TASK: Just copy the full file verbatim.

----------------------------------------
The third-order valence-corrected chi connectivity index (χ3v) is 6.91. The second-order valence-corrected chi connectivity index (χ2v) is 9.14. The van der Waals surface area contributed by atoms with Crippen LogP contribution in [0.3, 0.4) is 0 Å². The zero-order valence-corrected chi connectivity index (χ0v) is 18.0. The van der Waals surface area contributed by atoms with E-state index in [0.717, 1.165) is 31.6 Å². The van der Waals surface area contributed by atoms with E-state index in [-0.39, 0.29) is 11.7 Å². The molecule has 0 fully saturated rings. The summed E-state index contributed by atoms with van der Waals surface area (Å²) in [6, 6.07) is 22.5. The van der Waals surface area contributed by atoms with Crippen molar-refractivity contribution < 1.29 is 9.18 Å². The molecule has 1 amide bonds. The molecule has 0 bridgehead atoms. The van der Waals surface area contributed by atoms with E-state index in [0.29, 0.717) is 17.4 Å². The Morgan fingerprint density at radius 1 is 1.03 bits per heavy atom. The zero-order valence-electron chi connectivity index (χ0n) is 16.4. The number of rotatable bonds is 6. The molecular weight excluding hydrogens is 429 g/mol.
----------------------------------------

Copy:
The third-order valence-corrected chi connectivity index (χ3v) is 6.91. The second-order valence-corrected chi connectivity index (χ2v) is 9.14. The van der Waals surface area contributed by atoms with Crippen LogP contribution in [0.3, 0.4) is 0 Å². The zero-order valence-corrected chi connectivity index (χ0v) is 18.0. The van der Waals surface area contributed by atoms with E-state index in [0.717, 1.165) is 31.6 Å². The van der Waals surface area contributed by atoms with E-state index in [-0.39, 0.29) is 11.7 Å². The molecule has 0 fully saturated rings. The summed E-state index contributed by atoms with van der Waals surface area (Å²) in [6, 6.07) is 22.5. The van der Waals surface area contributed by atoms with Crippen molar-refractivity contribution < 1.29 is 9.18 Å². The molecule has 1 amide bonds. The molecule has 0 bridgehead atoms. The van der Waals surface area contributed by atoms with E-state index in [0.29, 0.717) is 17.4 Å². The Morgan fingerprint density at radius 1 is 1.03 bits per heavy atom. The zero-order valence-electron chi connectivity index (χ0n) is 16.4. The number of rotatable bonds is 6. The molecular weight excluding hydrogens is 429 g/mol.